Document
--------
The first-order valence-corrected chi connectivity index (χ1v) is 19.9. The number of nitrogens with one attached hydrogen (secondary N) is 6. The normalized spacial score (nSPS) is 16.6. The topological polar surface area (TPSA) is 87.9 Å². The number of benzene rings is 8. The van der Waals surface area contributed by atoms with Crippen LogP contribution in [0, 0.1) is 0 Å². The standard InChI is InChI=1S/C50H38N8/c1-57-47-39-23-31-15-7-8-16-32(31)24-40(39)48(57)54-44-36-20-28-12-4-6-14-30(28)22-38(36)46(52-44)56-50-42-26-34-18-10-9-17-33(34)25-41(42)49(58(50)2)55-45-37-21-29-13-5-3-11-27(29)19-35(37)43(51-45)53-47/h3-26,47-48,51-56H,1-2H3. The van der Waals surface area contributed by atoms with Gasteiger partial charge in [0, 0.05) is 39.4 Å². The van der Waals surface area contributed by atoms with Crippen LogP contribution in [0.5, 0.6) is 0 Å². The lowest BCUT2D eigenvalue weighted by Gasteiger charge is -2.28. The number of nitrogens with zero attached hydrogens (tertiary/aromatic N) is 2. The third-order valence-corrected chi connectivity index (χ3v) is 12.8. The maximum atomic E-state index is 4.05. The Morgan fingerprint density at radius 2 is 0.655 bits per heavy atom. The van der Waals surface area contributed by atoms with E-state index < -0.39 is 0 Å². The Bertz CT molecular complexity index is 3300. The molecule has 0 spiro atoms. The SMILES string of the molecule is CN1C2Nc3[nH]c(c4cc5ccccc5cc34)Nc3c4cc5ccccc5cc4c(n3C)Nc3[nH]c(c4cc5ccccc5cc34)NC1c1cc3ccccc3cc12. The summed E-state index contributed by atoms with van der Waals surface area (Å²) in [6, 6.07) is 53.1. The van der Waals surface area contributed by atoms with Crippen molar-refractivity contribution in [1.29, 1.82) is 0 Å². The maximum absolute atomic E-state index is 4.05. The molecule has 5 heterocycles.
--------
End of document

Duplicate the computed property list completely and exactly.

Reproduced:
The first-order valence-corrected chi connectivity index (χ1v) is 19.9. The number of nitrogens with one attached hydrogen (secondary N) is 6. The normalized spacial score (nSPS) is 16.6. The topological polar surface area (TPSA) is 87.9 Å². The number of benzene rings is 8. The van der Waals surface area contributed by atoms with Crippen LogP contribution in [0, 0.1) is 0 Å². The standard InChI is InChI=1S/C50H38N8/c1-57-47-39-23-31-15-7-8-16-32(31)24-40(39)48(57)54-44-36-20-28-12-4-6-14-30(28)22-38(36)46(52-44)56-50-42-26-34-18-10-9-17-33(34)25-41(42)49(58(50)2)55-45-37-21-29-13-5-3-11-27(29)19-35(37)43(51-45)53-47/h3-26,47-48,51-56H,1-2H3. The van der Waals surface area contributed by atoms with Gasteiger partial charge in [0, 0.05) is 39.4 Å². The van der Waals surface area contributed by atoms with Crippen LogP contribution in [0.5, 0.6) is 0 Å². The lowest BCUT2D eigenvalue weighted by Gasteiger charge is -2.28. The number of nitrogens with zero attached hydrogens (tertiary/aromatic N) is 2. The third-order valence-corrected chi connectivity index (χ3v) is 12.8. The maximum atomic E-state index is 4.05. The Morgan fingerprint density at radius 2 is 0.655 bits per heavy atom. The van der Waals surface area contributed by atoms with E-state index < -0.39 is 0 Å². The Bertz CT molecular complexity index is 3300. The molecule has 0 spiro atoms. The SMILES string of the molecule is CN1C2Nc3[nH]c(c4cc5ccccc5cc34)Nc3c4cc5ccccc5cc4c(n3C)Nc3[nH]c(c4cc5ccccc5cc34)NC1c1cc3ccccc3cc12. The summed E-state index contributed by atoms with van der Waals surface area (Å²) in [6, 6.07) is 53.1. The van der Waals surface area contributed by atoms with Crippen molar-refractivity contribution in [1.29, 1.82) is 0 Å². The maximum absolute atomic E-state index is 4.05. The molecule has 5 heterocycles.